Act: Inspiration

The Great American Unread

October 29, 2018

I’ve long been disheartened by the downward spiral in the number of Americans who read, and an article in The Washington Post this summer further fueled my dismay.

Fewer than 15 percent of American males, it said, read for leisure on a daily basis. (Women are at 29.) Only 43 percent of all Americans took in a novel, short story, poem, or play in the past year. And lest we think that those 43 percent are reading stimulating and illuminating works of literature, the Post stated that more than half of adults who read choose young adult literature as their primary genre.

In my off-the-farm job, the following encounter is depressingly common: A young couple strolls into a bookstore — okay, shuffles in, feet barely lifting against the pull of gravity — and the female dully inquires after the latest zombie (ghost, vampire, superhuman) romance.

While she is off examining the possibilities for stimulating the remaining portion of a once active parietal lobe, I turn to the male and ask the question for which I already know the answer. “What do you like to read?” I say to the hoodie-cloaked figure before me. He looks up, surprised. As his brain slowly digests the content of my complex question, a look of disgust spreads over his face. I’ve somehow insulted him by suggesting that he might be among the realm of the literate. How uncool is that, man. He shakes his head and returns to his natural state, eyes lowered and locked into The Device.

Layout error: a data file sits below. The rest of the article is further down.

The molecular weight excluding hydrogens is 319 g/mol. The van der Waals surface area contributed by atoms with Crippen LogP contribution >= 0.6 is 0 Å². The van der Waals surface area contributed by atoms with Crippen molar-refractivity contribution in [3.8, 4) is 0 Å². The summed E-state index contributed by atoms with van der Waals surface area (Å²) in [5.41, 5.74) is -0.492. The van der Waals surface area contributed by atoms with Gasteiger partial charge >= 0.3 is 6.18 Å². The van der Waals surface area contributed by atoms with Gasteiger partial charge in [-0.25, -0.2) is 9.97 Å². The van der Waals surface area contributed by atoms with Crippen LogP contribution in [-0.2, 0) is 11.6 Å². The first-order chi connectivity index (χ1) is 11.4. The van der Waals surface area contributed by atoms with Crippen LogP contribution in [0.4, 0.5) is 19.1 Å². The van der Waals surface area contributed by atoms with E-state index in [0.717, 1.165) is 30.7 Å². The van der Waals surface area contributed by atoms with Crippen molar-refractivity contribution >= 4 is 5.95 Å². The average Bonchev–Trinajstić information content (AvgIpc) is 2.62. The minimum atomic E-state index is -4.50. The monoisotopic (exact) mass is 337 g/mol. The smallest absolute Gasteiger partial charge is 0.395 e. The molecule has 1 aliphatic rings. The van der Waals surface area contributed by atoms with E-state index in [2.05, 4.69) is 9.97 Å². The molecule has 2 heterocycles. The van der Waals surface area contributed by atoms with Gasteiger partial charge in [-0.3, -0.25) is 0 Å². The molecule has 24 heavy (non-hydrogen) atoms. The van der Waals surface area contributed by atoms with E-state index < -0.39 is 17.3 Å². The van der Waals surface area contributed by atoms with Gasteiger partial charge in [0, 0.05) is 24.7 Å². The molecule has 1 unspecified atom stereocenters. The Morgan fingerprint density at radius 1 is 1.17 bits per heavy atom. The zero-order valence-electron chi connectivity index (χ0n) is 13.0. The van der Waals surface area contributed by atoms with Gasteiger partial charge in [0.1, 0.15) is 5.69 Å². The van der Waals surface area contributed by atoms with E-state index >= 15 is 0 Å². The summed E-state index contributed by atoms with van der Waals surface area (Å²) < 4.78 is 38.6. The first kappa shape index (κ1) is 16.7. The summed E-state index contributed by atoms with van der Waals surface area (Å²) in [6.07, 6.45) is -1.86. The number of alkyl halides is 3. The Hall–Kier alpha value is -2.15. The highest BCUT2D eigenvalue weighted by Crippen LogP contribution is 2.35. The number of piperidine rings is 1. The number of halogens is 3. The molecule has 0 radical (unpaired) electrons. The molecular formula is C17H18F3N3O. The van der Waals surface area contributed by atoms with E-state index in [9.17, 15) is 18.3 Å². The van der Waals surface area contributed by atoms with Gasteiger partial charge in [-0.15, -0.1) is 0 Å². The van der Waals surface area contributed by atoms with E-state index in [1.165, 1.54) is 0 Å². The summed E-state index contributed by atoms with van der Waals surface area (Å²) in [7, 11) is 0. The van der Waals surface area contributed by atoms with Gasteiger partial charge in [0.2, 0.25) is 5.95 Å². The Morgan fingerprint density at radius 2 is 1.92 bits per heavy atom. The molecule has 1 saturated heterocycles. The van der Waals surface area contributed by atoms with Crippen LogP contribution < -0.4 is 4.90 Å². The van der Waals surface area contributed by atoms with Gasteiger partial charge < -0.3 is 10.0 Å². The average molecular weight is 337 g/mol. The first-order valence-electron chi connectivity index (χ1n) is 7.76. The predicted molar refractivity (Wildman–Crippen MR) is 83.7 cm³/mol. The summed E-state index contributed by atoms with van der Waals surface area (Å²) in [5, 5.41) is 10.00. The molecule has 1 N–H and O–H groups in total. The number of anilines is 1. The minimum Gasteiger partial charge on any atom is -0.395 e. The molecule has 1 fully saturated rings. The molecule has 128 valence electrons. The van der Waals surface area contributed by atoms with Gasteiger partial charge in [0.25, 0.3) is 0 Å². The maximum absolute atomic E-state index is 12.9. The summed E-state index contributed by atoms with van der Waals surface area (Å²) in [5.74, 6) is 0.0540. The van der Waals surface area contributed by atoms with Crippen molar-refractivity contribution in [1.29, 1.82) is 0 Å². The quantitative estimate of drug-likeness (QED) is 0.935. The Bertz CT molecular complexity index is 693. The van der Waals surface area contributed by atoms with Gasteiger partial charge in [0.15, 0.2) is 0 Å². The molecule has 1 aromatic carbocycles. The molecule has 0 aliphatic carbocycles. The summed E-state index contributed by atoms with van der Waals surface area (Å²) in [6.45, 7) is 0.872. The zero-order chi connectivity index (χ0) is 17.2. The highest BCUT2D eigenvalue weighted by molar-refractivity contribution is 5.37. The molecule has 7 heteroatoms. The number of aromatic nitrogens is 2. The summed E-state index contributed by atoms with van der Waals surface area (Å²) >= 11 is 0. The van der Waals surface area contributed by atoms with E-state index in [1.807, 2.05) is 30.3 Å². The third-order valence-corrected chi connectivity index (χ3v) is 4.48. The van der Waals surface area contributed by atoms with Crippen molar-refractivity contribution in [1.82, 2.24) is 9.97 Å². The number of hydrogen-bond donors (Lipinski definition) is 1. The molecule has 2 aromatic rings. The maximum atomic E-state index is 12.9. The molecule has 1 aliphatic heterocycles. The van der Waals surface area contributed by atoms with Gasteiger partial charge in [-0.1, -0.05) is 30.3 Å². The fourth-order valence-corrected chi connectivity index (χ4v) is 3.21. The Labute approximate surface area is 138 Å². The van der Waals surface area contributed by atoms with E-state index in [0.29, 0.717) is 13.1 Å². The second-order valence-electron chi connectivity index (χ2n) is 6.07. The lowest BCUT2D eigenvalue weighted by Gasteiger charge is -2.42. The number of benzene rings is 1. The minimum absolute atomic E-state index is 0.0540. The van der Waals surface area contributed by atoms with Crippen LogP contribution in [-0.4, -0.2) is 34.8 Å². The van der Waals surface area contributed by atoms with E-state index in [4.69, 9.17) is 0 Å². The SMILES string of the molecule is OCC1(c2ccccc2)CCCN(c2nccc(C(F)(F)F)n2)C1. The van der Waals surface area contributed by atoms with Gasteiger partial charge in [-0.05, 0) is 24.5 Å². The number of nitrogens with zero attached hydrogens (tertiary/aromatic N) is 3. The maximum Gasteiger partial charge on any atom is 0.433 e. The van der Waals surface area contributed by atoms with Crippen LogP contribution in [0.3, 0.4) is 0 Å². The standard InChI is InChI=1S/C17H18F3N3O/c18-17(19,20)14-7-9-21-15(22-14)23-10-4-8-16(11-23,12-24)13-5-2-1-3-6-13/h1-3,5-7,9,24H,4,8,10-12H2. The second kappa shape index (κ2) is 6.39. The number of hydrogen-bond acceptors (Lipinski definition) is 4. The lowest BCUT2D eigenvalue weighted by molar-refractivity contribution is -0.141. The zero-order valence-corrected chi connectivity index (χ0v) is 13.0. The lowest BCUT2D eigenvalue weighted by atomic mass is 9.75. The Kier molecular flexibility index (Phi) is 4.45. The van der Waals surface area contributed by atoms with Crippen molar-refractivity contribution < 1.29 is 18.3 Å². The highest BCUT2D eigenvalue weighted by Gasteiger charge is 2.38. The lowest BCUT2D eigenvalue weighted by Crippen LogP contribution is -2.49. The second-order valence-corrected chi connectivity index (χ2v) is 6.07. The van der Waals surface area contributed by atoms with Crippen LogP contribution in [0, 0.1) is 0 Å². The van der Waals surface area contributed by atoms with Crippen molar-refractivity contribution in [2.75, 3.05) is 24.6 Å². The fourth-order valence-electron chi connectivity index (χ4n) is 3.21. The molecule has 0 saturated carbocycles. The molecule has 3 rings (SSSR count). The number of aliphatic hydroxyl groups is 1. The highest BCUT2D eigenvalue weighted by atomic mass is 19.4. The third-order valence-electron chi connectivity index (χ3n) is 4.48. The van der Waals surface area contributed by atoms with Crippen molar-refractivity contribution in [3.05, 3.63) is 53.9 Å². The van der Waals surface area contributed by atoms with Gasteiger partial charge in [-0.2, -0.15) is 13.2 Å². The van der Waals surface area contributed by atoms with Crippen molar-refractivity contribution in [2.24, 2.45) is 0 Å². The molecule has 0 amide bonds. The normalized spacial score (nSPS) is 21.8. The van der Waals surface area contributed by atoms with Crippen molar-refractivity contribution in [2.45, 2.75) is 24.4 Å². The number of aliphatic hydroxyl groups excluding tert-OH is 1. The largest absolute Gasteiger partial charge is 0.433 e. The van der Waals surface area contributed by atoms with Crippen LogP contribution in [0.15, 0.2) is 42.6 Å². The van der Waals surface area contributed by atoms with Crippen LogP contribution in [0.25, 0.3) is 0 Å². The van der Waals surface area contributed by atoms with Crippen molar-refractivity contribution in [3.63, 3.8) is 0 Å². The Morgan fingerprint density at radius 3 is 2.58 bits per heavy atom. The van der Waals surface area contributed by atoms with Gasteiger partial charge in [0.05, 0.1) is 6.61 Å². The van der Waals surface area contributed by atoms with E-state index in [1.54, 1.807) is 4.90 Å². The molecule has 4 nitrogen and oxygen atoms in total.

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I am not amused. This republic of ours cannot flourish, cannot survive, without an actively literate citizenry. It is not enough to read only young adult or genre novels. We need to exercise our remarkable gift of reading with a thorough workout each day. Otherwise, we get the politicians that we have today, left or right.

The problem with a small, obscure blog like this is that the message goes out to you, the readers. It preaches to the choir, as it were. It is not within this blog’s scope or power to correct this aliterate trajectory. And I really don’t know how, if it is possible or even desirable, to reach those who don’t read. Peak literacy has passed. I feel, these days, like an anachronism, muttering something about “cultivating one’s own garden” — only to have some think I coined the phrase.

(Sigh.) Time to go out and do some real work … in my own garden.


Reading this weekend: The Vanishing American Adult (Sasse), which hasn’t helped my outlook today.

Brian Miller

Brian Miller lives in rural east Tennessee with his partner, Cindy. Since 1999 they have owned and operated Winged Elm Farm: a 70-acre working farm of pastures, orchards and mixed hardwoods. They direct market pork, lamb, mutton and beef to customers in Knoxville and Chattanooga. A native of Louisiana, Brian’s guiding influence in life is to know that everything begins with a roux. Brian blogs at The South Roane Agrarian. He is the author of Kayaking with Lambs: notes from an East Tennessee farmer.

Tags: building resilient societies, literacy